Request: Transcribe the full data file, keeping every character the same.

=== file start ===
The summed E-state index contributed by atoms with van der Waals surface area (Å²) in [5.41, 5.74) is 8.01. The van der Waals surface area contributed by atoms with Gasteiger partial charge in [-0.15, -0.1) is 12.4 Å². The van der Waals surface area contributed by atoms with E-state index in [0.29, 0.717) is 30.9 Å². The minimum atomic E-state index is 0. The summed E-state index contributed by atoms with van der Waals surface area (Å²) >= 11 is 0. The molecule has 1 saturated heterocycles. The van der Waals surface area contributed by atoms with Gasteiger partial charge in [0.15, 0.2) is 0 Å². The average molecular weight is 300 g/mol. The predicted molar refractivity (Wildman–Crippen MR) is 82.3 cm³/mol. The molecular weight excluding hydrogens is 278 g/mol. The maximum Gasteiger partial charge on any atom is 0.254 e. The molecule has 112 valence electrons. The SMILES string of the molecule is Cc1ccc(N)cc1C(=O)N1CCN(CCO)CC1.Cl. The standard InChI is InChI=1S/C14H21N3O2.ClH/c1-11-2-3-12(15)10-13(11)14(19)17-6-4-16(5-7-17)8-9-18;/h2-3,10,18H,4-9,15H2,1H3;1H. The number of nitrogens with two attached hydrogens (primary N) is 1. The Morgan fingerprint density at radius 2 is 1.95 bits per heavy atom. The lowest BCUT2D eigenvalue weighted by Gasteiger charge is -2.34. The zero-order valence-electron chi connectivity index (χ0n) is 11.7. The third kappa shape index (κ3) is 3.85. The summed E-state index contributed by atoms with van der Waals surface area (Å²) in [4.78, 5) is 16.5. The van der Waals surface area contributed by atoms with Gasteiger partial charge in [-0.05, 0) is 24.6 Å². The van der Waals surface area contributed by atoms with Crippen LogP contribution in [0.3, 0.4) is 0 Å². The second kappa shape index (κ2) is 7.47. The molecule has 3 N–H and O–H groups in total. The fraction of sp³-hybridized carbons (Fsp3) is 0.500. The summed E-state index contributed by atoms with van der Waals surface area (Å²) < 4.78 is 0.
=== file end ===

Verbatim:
The summed E-state index contributed by atoms with van der Waals surface area (Å²) in [5.41, 5.74) is 8.01. The van der Waals surface area contributed by atoms with Gasteiger partial charge in [-0.15, -0.1) is 12.4 Å². The van der Waals surface area contributed by atoms with E-state index in [0.29, 0.717) is 30.9 Å². The minimum atomic E-state index is 0. The summed E-state index contributed by atoms with van der Waals surface area (Å²) >= 11 is 0. The molecule has 1 saturated heterocycles. The van der Waals surface area contributed by atoms with Gasteiger partial charge in [0.15, 0.2) is 0 Å². The average molecular weight is 300 g/mol. The predicted molar refractivity (Wildman–Crippen MR) is 82.3 cm³/mol. The molecular weight excluding hydrogens is 278 g/mol. The maximum Gasteiger partial charge on any atom is 0.254 e. The molecule has 112 valence electrons. The SMILES string of the molecule is Cc1ccc(N)cc1C(=O)N1CCN(CCO)CC1.Cl. The standard InChI is InChI=1S/C14H21N3O2.ClH/c1-11-2-3-12(15)10-13(11)14(19)17-6-4-16(5-7-17)8-9-18;/h2-3,10,18H,4-9,15H2,1H3;1H. The number of nitrogens with two attached hydrogens (primary N) is 1. The Morgan fingerprint density at radius 2 is 1.95 bits per heavy atom. The lowest BCUT2D eigenvalue weighted by Gasteiger charge is -2.34. The zero-order valence-electron chi connectivity index (χ0n) is 11.7. The third kappa shape index (κ3) is 3.85. The summed E-state index contributed by atoms with van der Waals surface area (Å²) in [4.78, 5) is 16.5. The van der Waals surface area contributed by atoms with Gasteiger partial charge in [-0.05, 0) is 24.6 Å². The van der Waals surface area contributed by atoms with Crippen LogP contribution in [0.3, 0.4) is 0 Å². The second kappa shape index (κ2) is 7.47. The molecule has 3 N–H and O–H groups in total. The fraction of sp³-hybridized carbons (Fsp3) is 0.500. The summed E-state index contributed by atoms with van der Waals surface area (Å²) < 4.78 is 0.